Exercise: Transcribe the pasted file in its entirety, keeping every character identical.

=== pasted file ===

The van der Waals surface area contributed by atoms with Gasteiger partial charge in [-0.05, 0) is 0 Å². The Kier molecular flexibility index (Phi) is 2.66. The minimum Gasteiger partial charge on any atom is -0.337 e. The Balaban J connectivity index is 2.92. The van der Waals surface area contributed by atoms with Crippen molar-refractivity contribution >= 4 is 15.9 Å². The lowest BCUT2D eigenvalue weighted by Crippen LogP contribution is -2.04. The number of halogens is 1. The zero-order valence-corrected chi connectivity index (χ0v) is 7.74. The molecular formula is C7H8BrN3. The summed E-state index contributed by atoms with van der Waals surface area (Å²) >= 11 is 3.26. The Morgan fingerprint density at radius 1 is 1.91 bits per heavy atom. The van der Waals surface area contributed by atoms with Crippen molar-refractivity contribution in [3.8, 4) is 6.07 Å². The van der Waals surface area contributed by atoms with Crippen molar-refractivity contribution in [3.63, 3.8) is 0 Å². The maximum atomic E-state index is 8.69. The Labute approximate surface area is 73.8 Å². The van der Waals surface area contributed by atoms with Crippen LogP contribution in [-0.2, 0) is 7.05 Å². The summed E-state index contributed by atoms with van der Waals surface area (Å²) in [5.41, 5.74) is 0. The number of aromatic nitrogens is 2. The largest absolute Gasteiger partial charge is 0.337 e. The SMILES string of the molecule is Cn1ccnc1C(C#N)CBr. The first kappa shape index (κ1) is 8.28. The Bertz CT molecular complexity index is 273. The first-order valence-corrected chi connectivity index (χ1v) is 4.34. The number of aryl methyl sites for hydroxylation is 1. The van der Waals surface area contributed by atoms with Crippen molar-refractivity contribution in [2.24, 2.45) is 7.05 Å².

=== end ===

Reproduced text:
The van der Waals surface area contributed by atoms with Gasteiger partial charge in [-0.05, 0) is 0 Å². The Kier molecular flexibility index (Phi) is 2.66. The minimum Gasteiger partial charge on any atom is -0.337 e. The Balaban J connectivity index is 2.92. The van der Waals surface area contributed by atoms with Crippen molar-refractivity contribution >= 4 is 15.9 Å². The lowest BCUT2D eigenvalue weighted by Crippen LogP contribution is -2.04. The number of halogens is 1. The zero-order valence-corrected chi connectivity index (χ0v) is 7.74. The molecular formula is C7H8BrN3. The summed E-state index contributed by atoms with van der Waals surface area (Å²) >= 11 is 3.26. The Morgan fingerprint density at radius 1 is 1.91 bits per heavy atom. The van der Waals surface area contributed by atoms with Crippen molar-refractivity contribution in [3.8, 4) is 6.07 Å². The van der Waals surface area contributed by atoms with Crippen molar-refractivity contribution in [3.63, 3.8) is 0 Å². The maximum atomic E-state index is 8.69. The Labute approximate surface area is 73.8 Å². The van der Waals surface area contributed by atoms with Crippen LogP contribution in [-0.2, 0) is 7.05 Å². The summed E-state index contributed by atoms with van der Waals surface area (Å²) in [5.41, 5.74) is 0. The number of aromatic nitrogens is 2. The largest absolute Gasteiger partial charge is 0.337 e. The SMILES string of the molecule is Cn1ccnc1C(C#N)CBr. The first kappa shape index (κ1) is 8.28. The Bertz CT molecular complexity index is 273. The first-order valence-corrected chi connectivity index (χ1v) is 4.34. The number of aryl methyl sites for hydroxylation is 1. The van der Waals surface area contributed by atoms with Crippen molar-refractivity contribution in [2.24, 2.45) is 7.05 Å².